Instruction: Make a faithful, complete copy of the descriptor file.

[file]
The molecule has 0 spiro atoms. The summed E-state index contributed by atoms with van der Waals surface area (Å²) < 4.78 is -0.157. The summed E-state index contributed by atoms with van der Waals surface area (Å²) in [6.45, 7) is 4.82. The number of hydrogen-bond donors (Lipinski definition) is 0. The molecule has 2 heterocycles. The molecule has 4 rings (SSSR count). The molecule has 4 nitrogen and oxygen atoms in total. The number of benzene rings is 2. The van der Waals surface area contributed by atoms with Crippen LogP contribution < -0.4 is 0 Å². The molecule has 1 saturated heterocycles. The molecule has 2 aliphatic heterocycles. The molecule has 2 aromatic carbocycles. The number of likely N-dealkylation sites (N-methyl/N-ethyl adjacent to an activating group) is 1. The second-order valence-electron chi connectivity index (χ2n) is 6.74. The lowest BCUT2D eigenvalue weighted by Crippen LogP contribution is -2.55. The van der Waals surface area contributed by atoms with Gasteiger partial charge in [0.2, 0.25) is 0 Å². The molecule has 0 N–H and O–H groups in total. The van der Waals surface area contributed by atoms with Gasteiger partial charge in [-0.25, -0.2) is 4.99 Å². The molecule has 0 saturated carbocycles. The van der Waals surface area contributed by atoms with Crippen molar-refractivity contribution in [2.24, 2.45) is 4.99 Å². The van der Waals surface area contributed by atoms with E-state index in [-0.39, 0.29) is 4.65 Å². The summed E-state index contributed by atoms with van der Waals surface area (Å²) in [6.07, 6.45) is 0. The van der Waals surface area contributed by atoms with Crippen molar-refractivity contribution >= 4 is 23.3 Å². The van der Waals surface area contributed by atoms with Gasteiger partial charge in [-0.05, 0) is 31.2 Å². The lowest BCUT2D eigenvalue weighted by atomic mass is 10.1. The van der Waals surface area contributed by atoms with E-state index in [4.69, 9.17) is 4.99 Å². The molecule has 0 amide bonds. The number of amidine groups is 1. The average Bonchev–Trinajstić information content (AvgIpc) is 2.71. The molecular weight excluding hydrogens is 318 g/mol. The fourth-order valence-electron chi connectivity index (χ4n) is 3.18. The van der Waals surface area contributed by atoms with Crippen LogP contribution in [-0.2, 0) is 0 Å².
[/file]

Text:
The molecule has 0 spiro atoms. The summed E-state index contributed by atoms with van der Waals surface area (Å²) < 4.78 is -0.157. The summed E-state index contributed by atoms with van der Waals surface area (Å²) in [6.45, 7) is 4.82. The number of hydrogen-bond donors (Lipinski definition) is 0. The molecule has 2 heterocycles. The molecule has 4 rings (SSSR count). The molecule has 4 nitrogen and oxygen atoms in total. The number of benzene rings is 2. The van der Waals surface area contributed by atoms with Crippen LogP contribution < -0.4 is 0 Å². The molecule has 1 saturated heterocycles. The molecule has 2 aliphatic heterocycles. The molecule has 2 aromatic carbocycles. The number of likely N-dealkylation sites (N-methyl/N-ethyl adjacent to an activating group) is 1. The second-order valence-electron chi connectivity index (χ2n) is 6.74. The lowest BCUT2D eigenvalue weighted by Crippen LogP contribution is -2.55. The van der Waals surface area contributed by atoms with Gasteiger partial charge in [0.2, 0.25) is 0 Å². The molecule has 0 N–H and O–H groups in total. The van der Waals surface area contributed by atoms with Gasteiger partial charge in [-0.25, -0.2) is 4.99 Å². The molecule has 0 saturated carbocycles. The van der Waals surface area contributed by atoms with Crippen molar-refractivity contribution in [2.24, 2.45) is 4.99 Å². The van der Waals surface area contributed by atoms with E-state index in [-0.39, 0.29) is 4.65 Å². The summed E-state index contributed by atoms with van der Waals surface area (Å²) in [6.07, 6.45) is 0. The van der Waals surface area contributed by atoms with Crippen molar-refractivity contribution >= 4 is 23.3 Å². The van der Waals surface area contributed by atoms with Gasteiger partial charge in [-0.05, 0) is 31.2 Å². The lowest BCUT2D eigenvalue weighted by atomic mass is 10.1. The van der Waals surface area contributed by atoms with E-state index in [4.69, 9.17) is 4.99 Å². The molecule has 0 amide bonds. The number of amidine groups is 1. The average Bonchev–Trinajstić information content (AvgIpc) is 2.71. The molecular weight excluding hydrogens is 318 g/mol. The fourth-order valence-electron chi connectivity index (χ4n) is 3.18. The van der Waals surface area contributed by atoms with Crippen LogP contribution in [-0.2, 0) is 0 Å².